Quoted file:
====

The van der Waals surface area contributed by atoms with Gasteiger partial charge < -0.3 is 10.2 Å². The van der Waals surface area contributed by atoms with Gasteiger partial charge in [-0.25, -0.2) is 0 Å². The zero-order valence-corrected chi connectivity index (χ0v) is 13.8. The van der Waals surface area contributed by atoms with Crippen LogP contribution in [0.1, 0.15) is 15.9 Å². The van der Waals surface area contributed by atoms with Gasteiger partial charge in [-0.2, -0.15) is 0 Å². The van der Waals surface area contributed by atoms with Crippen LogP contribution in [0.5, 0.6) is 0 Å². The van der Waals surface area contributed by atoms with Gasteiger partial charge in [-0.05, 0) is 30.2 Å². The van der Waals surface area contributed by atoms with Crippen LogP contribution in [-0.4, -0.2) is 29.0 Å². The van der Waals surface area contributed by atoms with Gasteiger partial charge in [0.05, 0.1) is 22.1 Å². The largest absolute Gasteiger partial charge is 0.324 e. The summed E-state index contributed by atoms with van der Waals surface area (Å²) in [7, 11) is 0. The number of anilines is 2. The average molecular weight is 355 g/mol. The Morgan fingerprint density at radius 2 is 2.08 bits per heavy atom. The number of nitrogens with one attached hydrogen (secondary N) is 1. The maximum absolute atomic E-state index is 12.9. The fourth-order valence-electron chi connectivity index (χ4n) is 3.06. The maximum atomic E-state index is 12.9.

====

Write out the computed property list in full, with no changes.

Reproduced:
The van der Waals surface area contributed by atoms with Gasteiger partial charge < -0.3 is 10.2 Å². The van der Waals surface area contributed by atoms with Gasteiger partial charge in [-0.25, -0.2) is 0 Å². The zero-order valence-corrected chi connectivity index (χ0v) is 13.8. The van der Waals surface area contributed by atoms with Crippen LogP contribution in [0.1, 0.15) is 15.9 Å². The van der Waals surface area contributed by atoms with Gasteiger partial charge in [-0.2, -0.15) is 0 Å². The van der Waals surface area contributed by atoms with Crippen LogP contribution in [0.5, 0.6) is 0 Å². The van der Waals surface area contributed by atoms with Gasteiger partial charge in [-0.05, 0) is 30.2 Å². The van der Waals surface area contributed by atoms with Crippen LogP contribution in [-0.4, -0.2) is 29.0 Å². The van der Waals surface area contributed by atoms with Gasteiger partial charge in [0.05, 0.1) is 22.1 Å². The largest absolute Gasteiger partial charge is 0.324 e. The summed E-state index contributed by atoms with van der Waals surface area (Å²) in [7, 11) is 0. The number of anilines is 2. The average molecular weight is 355 g/mol. The Morgan fingerprint density at radius 2 is 2.08 bits per heavy atom. The number of nitrogens with one attached hydrogen (secondary N) is 1. The maximum absolute atomic E-state index is 12.9. The fourth-order valence-electron chi connectivity index (χ4n) is 3.06. The maximum atomic E-state index is 12.9.